15 But when the chief priestsX and the scribesY sawZ the amazing thingsAA that he did,BB

Notes on verse 15a

X “chief priests” = archiereus. Related to “temple” in v12. From archo (to rule, begin, have first rank or have political power) + hiereus (a priest literal or figurative – of any faith); {from hieros (see note C above)} This is a high or chief priest.
Y “scribes” = grammateus. Related to “written” in v13. From gramma (what is drawn or written so a letter of the alphabet, correspondence, literature, learning); from grapho (see note M above). This is a writer, scribe, or secretary. Within Judaism, it was someone learned in the Law, a teacher. Also used in the Bible of the town-clerk of Ephesus. See Sirach 38:24-39:11 for a lengthier, positive passage about who scribes were and what they meant in society.
Z “saw” = horao. To see, perceive, attend to, look upon, experience. Properly, to stare at and so implying clear discernment. This, by extension, would indicate attending to what was seen and learned. This is to see, often with a metaphorical sense. Can include inward spiritual seeing.
AA “amazing things” = thaumasios. 1x in NT. From thauma (a wonder or marvel; used abstractly for wonderment or amazement; something that evokes emotional astonishment); may be from theaomai (to behold, look upon, see, contemplate, visit); from thaomai (to gaze at a spectacle; to look at or contemplate as a spectator; to interpret something in efforts to grasp its significance). This is wonderful, something remarkable. It is a miracle that moves people on a personal level – whether to wonder or being indignant.
BB “did” = poieo. Same as “making” in v13. See note Q above.

and heard the childrenCC crying outDD in the temple, “HosannaEE to the SonFF of David,”GG they became angryHH 

Notes on verse 15b

CC “children” = pais. Perhaps from paio (to strike or sting). This is child, youth, servant, or slave.
DD “crying out” = krazo. This is to cry out, scream, shriek. It is onomatopoeia for the sound of a raven’s call. Figuratively, this means crying out urgently without intelligible words to express something that is deeply felt.
EE “Hosanna” = hosanna. Related to “Jesus” in v12. 6x in NT. From Hebrew yasha (see note A above) + na (particle used for requests or for urging; can be we pray, now, I ask you, oh). This is Hosanna – save, we pray. It started as a call for help, but later became a cry of happiness (anticipating the help coming). It can be save now, please save, or oh, save.
FF “Son” = huios. This is son, descendant – a son whether natural born or adopted. It can be used figuratively for other forms of kinship.
GG “David” = Dauid. From Hebrew David (David); from the same as dod (beloved, love, uncle); the root may mean to boil, which is used figuratively to describe love. So, this implies someone you love such as a friend, a lover, or a close family member like an uncle. David’s name likely means something like “beloved one.”
HH “became angry” = aganakteo. 7x in NT. Perhaps from agan (much) + achthos (grief); {related to agkale (bent arm); from agkos (bend, ache)}. This is being greatly grieved or displeased. Generally translated angry or indignant.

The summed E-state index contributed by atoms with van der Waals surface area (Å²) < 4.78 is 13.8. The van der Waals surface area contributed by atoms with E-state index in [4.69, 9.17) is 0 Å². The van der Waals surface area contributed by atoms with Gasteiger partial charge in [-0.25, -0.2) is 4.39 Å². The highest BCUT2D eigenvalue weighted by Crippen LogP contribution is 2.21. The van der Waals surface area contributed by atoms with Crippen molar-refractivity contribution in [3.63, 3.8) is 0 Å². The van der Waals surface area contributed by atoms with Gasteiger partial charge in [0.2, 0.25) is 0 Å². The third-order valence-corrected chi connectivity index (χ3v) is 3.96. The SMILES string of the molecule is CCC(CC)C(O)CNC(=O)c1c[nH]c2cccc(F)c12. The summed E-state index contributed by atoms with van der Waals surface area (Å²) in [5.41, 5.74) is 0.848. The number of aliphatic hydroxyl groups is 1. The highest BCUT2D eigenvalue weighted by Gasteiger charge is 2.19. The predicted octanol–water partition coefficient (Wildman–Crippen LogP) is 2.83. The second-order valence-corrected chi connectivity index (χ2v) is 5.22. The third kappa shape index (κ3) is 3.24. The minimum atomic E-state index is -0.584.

16 and said to him, “Do you hearII what these are saying?”

Jesus said to them, “Yes;JJ have you never read,KK

Notes on verse 16a

II “hear” = akouo. This is hear or listen, but it also means to understand by hearing. This is where the word “acoustics” comes from.
JJ “yes” = nai. This is yes, truly, indeed. It is a strong affirmation.
KK “read” = anaginosko. From ana (upwards, up, again, back, anew) + ginosko (know, recognize, learn from firsthand experience). This is literally to know again – to recognize, read, or discern.

‘Out of the mouthsLL of infantsMM and nursing babiesNN
    you have preparedOO praisePP for yourself’?”

Notes on verse 16b

LL “mouths” = stoma. Perhaps from tomoteros (sharp, keener); from temno (to cut). This is mouth, speech, language, the tip of a sword, an opening in the ground.
MM “infants” = nepios. 15x in NT– used in 1 Corinthians 13 (“when I was a child…”). This may be from ne (not) + epos (word; by extension, to speak) {from epo (to answer, bring word, command). This is an infant, child, minor, or immature person. It can also be used figuratively for someone who is childish or unlearned.
NN “nursing babies” = thelazo. 5x in NT. From thele (a nipple). This is to nurse or suckle – a nursing baby.
OO “prepared” = katartizo. 13x in NT. From kata (down, against, throughout, among) + artizo (get ready, prepare); {from artios (perfect, complete, ready, adequate, fitted); from arti (now, in the moment); from airo (raise, take up, lift, remove)}. This is to prepare, complete, perfect for final use. This is restoring something to a good condition, whether for the first time or one more. It is to repair in a literal or figurative sense.
PP “praise” = ainos. 2x in NT. Perhaps from epainos (fitting praise, fame, approval; recognizing something or someone that is deserving of praise.); {from epi (on, upon, to, what is fitting) + aineo (to praise, praise God)}. This is praise, a story praising God.

17 He leftQQ them, wentRR out of the citySS to Bethany,TT and spent the nightUU there.

Notes on verse 17

QQ “left” = kataleipo. From kata (down, against, throughout, among) + leipo (to leave behind, remain, lack, abandon, fall behind while racing). This is to leave or leave behind, abandon, forsake, leave in reserve.
RR “went” = exerchomai. Related to “entered” in v12 & “came” in v14. From ek (from, from out of) + erchomai (see note B above). This is to go out, depart, escape, proceed from, spread news abroad.
SS “city” = polis. This is a city or its inhabitants. It is a town of variable size, but one that has walls. This is where “metropolis” and “police” come from.
TT “Bethany” = Bethania. 12x in NT. From Aramaic beth anya (house of affliction, misery, wretchedness). This is Bethany.
UU “spent the night” = aulizomai. 2x in NT. From aule (to inquire, question, examine precisely, test with questions); {from ek (from, from out of) + etazo (to examine)}. This is to spend the night, lodge, abide.

Image credit: “Palm Sunday in East Timor” by J. F. Guterres, 2019.